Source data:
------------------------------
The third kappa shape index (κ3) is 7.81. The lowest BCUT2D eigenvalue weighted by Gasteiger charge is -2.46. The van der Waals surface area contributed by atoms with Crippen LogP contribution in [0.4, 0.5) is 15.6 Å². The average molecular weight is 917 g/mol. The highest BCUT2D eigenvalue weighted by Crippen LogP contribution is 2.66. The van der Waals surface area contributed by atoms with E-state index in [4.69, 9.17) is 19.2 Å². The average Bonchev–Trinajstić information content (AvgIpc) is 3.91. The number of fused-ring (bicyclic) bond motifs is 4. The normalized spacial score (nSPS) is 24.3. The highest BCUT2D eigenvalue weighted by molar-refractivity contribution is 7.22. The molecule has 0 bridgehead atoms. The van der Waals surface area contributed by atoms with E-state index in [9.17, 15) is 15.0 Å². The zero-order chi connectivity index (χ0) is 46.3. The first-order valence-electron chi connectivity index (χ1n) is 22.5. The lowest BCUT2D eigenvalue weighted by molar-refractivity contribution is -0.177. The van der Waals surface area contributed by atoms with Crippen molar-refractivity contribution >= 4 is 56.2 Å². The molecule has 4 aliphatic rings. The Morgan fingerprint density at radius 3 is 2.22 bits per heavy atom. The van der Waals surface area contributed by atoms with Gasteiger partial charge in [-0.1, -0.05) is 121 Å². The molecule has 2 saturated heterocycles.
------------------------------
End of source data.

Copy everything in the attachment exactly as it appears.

The third kappa shape index (κ3) is 7.81. The lowest BCUT2D eigenvalue weighted by Gasteiger charge is -2.46. The van der Waals surface area contributed by atoms with Crippen LogP contribution in [0.4, 0.5) is 15.6 Å². The average molecular weight is 917 g/mol. The highest BCUT2D eigenvalue weighted by Crippen LogP contribution is 2.66. The van der Waals surface area contributed by atoms with E-state index in [4.69, 9.17) is 19.2 Å². The average Bonchev–Trinajstić information content (AvgIpc) is 3.91. The number of fused-ring (bicyclic) bond motifs is 4. The normalized spacial score (nSPS) is 24.3. The highest BCUT2D eigenvalue weighted by molar-refractivity contribution is 7.22. The molecule has 0 bridgehead atoms. The van der Waals surface area contributed by atoms with E-state index in [9.17, 15) is 15.0 Å². The zero-order chi connectivity index (χ0) is 46.3. The first-order valence-electron chi connectivity index (χ1n) is 22.5. The lowest BCUT2D eigenvalue weighted by molar-refractivity contribution is -0.177. The van der Waals surface area contributed by atoms with Crippen molar-refractivity contribution >= 4 is 56.2 Å². The molecule has 4 aliphatic rings. The Morgan fingerprint density at radius 3 is 2.22 bits per heavy atom. The van der Waals surface area contributed by atoms with Gasteiger partial charge in [-0.1, -0.05) is 121 Å². The molecule has 2 saturated heterocycles.